eCM (Eur Cell Mater / e Cells & Materials) Not-for-profit Open Access
Created by Scientists, for Scientists
 ISSN:1473-2262         NLM:100973416 (link)         DOI:10.22203/eCM

2002   Volume No 3 - pages 19-30

Title: Differentiation of rat osteoblast-like cells in monolayer and micromass cultures

Authors: I. Gerber and I. ap Gwynn

Address: Institute of Cell Biology, ETH Hoenggerberg, CH-8093 Zürich, Switzerland

E-mail: isabelle.gerber at

Key Words: Osteoblasts; cell culture; micromass culture; monolayer culture; differentiation; inoculation; light microscopy; ultrastructure; biochemistry.

Publication date: 30th June 2002

Abstract: During intramembranous bone formation, preosteoblasts condense, differentiate into osteoblasts and deposit bone matrix. We compared the differentiation process of rat calvarial osteoblast-like cells inoculated as micromasses, which mimic the in vivo condensation process, with cells inoculated as monolayers. The cells were analysed morphologically at 1,2 and 3 weeks by light microscopy (alkaline phosphatase activity, mineralization), by transmission electron microscopy, and biochemically (collagen typing, alkaline phosphatase activity, protein and DNA content). The cells inoculated as monolayers formed alkaline phosphatase positive and mineralized nodules during the culture period. The cells inoculated as a micromass formed a large mineralized area consisting of smaller nodules. The ultrastructure of the cells in both culture systems showed the typical features of osteoblasts and osteocytes. The main difference between monolayer and micromass cultures was found after 1 week in culture. The cells inoculated as a micromass formed a multilayer of cells. The cytoplasm contained rER, mitochondria, vesicles and ribosomes. There were abundant collagen fibrils in membrane folds and in the extracellular matrix. This was in contrast to the cells in monolayer culture which showed hardly any collagen fibrils in the extracellular matrix. The promotion of the differentiation was also confirmed by biochemical data showing that the DNA content was lower in the micromass than in the monolayer cultures during the culture period. These results show that micromass, as compared to monolayer, culture promotes the differentiation of rat osteoblast-like cells in vitro.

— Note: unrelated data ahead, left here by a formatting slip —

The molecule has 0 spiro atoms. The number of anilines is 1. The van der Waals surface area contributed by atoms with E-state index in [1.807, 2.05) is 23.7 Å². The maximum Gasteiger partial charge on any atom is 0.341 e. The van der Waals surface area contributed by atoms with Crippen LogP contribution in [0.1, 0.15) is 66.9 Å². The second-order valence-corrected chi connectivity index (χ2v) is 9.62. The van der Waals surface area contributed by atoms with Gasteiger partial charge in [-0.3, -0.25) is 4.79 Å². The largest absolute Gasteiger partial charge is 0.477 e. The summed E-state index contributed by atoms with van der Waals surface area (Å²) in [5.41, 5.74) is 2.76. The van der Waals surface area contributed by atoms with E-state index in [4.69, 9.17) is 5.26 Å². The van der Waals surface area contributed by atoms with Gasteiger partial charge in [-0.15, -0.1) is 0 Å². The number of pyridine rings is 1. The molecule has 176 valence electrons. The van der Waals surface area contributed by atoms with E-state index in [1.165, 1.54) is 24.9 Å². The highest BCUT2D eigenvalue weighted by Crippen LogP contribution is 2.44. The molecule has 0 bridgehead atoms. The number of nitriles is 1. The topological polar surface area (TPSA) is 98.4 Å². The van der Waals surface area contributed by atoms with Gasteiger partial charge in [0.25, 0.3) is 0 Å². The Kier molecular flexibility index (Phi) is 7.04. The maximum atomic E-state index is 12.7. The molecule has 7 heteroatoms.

Article download: Pages 19-30 (PDF file)
DOI: 10.22203/eCM.v003a03